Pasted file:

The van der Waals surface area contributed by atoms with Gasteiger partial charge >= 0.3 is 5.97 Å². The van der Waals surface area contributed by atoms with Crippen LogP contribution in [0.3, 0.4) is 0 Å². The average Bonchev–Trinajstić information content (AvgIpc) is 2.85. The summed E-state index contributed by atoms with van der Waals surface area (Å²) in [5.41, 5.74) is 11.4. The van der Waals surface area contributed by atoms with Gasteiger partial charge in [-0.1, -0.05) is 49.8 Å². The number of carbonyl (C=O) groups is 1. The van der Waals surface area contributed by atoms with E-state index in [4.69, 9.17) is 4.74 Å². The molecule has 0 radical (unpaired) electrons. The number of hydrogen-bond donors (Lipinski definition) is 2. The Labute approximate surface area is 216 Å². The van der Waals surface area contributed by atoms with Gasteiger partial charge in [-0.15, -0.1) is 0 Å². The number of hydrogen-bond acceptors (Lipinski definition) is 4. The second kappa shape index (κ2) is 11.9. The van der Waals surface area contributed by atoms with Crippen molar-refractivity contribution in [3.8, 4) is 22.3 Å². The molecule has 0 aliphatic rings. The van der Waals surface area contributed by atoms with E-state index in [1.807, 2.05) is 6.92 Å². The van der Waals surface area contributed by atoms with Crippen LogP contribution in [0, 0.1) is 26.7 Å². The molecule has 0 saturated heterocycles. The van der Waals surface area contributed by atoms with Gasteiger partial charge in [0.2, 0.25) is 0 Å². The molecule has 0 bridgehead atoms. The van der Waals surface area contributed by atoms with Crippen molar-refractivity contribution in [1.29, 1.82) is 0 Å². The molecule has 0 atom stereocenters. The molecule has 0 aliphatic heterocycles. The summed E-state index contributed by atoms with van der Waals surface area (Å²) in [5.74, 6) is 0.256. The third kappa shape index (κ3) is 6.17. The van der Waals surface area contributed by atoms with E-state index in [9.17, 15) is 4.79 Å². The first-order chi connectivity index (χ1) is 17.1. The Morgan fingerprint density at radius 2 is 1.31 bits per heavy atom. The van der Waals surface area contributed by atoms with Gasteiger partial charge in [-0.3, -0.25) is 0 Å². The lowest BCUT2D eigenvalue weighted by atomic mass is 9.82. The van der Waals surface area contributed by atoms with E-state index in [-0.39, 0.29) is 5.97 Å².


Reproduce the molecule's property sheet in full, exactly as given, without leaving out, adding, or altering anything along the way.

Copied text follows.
The van der Waals surface area contributed by atoms with Gasteiger partial charge >= 0.3 is 5.97 Å². The van der Waals surface area contributed by atoms with Crippen LogP contribution in [0.3, 0.4) is 0 Å². The average Bonchev–Trinajstić information content (AvgIpc) is 2.85. The summed E-state index contributed by atoms with van der Waals surface area (Å²) in [5.41, 5.74) is 11.4. The van der Waals surface area contributed by atoms with Gasteiger partial charge in [-0.1, -0.05) is 49.8 Å². The number of carbonyl (C=O) groups is 1. The van der Waals surface area contributed by atoms with E-state index in [4.69, 9.17) is 4.74 Å². The molecule has 0 radical (unpaired) electrons. The number of hydrogen-bond donors (Lipinski definition) is 2. The Labute approximate surface area is 216 Å². The van der Waals surface area contributed by atoms with Gasteiger partial charge in [-0.15, -0.1) is 0 Å². The number of hydrogen-bond acceptors (Lipinski definition) is 4. The second kappa shape index (κ2) is 11.9. The van der Waals surface area contributed by atoms with Crippen molar-refractivity contribution in [3.8, 4) is 22.3 Å². The molecule has 0 aliphatic rings. The van der Waals surface area contributed by atoms with E-state index in [1.807, 2.05) is 6.92 Å². The van der Waals surface area contributed by atoms with Crippen LogP contribution in [0, 0.1) is 26.7 Å². The molecule has 0 saturated heterocycles. The van der Waals surface area contributed by atoms with Gasteiger partial charge in [0.2, 0.25) is 0 Å². The molecule has 0 bridgehead atoms. The van der Waals surface area contributed by atoms with Crippen molar-refractivity contribution in [1.29, 1.82) is 0 Å². The molecule has 0 atom stereocenters. The molecule has 0 aliphatic heterocycles. The summed E-state index contributed by atoms with van der Waals surface area (Å²) in [5.74, 6) is 0.256. The third kappa shape index (κ3) is 6.17. The van der Waals surface area contributed by atoms with E-state index in [9.17, 15) is 4.79 Å². The first-order chi connectivity index (χ1) is 17.1. The Morgan fingerprint density at radius 2 is 1.31 bits per heavy atom. The van der Waals surface area contributed by atoms with Gasteiger partial charge in [-0.3, -0.25) is 0 Å². The lowest BCUT2D eigenvalue weighted by atomic mass is 9.82. The van der Waals surface area contributed by atoms with E-state index in [-0.39, 0.29) is 5.97 Å².